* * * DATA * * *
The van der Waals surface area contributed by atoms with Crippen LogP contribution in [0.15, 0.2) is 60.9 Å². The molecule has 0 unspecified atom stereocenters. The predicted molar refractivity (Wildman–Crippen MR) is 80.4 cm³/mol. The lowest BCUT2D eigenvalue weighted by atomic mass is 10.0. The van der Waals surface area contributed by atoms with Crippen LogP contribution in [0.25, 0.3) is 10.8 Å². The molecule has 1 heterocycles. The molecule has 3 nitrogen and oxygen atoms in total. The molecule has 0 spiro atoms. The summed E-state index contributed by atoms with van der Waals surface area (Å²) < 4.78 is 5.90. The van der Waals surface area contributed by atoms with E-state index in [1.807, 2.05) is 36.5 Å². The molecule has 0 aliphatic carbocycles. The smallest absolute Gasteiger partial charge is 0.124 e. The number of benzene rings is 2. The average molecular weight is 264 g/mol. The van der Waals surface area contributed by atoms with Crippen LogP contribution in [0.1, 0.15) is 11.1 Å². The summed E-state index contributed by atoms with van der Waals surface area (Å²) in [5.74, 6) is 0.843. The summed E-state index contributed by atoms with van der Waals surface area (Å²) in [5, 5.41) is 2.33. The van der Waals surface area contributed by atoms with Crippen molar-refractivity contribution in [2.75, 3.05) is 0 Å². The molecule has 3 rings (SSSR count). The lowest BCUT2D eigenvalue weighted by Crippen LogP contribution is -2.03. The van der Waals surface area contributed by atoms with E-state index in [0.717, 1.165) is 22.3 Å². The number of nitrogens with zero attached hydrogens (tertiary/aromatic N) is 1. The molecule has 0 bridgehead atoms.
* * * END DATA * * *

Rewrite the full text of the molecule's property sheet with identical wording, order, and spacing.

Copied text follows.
The van der Waals surface area contributed by atoms with Crippen LogP contribution in [0.15, 0.2) is 60.9 Å². The molecule has 0 unspecified atom stereocenters. The predicted molar refractivity (Wildman–Crippen MR) is 80.4 cm³/mol. The lowest BCUT2D eigenvalue weighted by atomic mass is 10.0. The van der Waals surface area contributed by atoms with Crippen LogP contribution in [0.25, 0.3) is 10.8 Å². The molecule has 1 heterocycles. The molecule has 3 nitrogen and oxygen atoms in total. The molecule has 0 spiro atoms. The summed E-state index contributed by atoms with van der Waals surface area (Å²) < 4.78 is 5.90. The van der Waals surface area contributed by atoms with E-state index in [1.807, 2.05) is 36.5 Å². The molecule has 0 aliphatic carbocycles. The smallest absolute Gasteiger partial charge is 0.124 e. The number of benzene rings is 2. The average molecular weight is 264 g/mol. The van der Waals surface area contributed by atoms with Crippen LogP contribution in [0.1, 0.15) is 11.1 Å². The summed E-state index contributed by atoms with van der Waals surface area (Å²) in [5.74, 6) is 0.843. The summed E-state index contributed by atoms with van der Waals surface area (Å²) in [5, 5.41) is 2.33. The van der Waals surface area contributed by atoms with Crippen molar-refractivity contribution in [2.75, 3.05) is 0 Å². The molecule has 3 rings (SSSR count). The lowest BCUT2D eigenvalue weighted by Crippen LogP contribution is -2.03. The van der Waals surface area contributed by atoms with E-state index in [0.717, 1.165) is 22.3 Å². The number of nitrogens with zero attached hydrogens (tertiary/aromatic N) is 1. The molecule has 0 bridgehead atoms.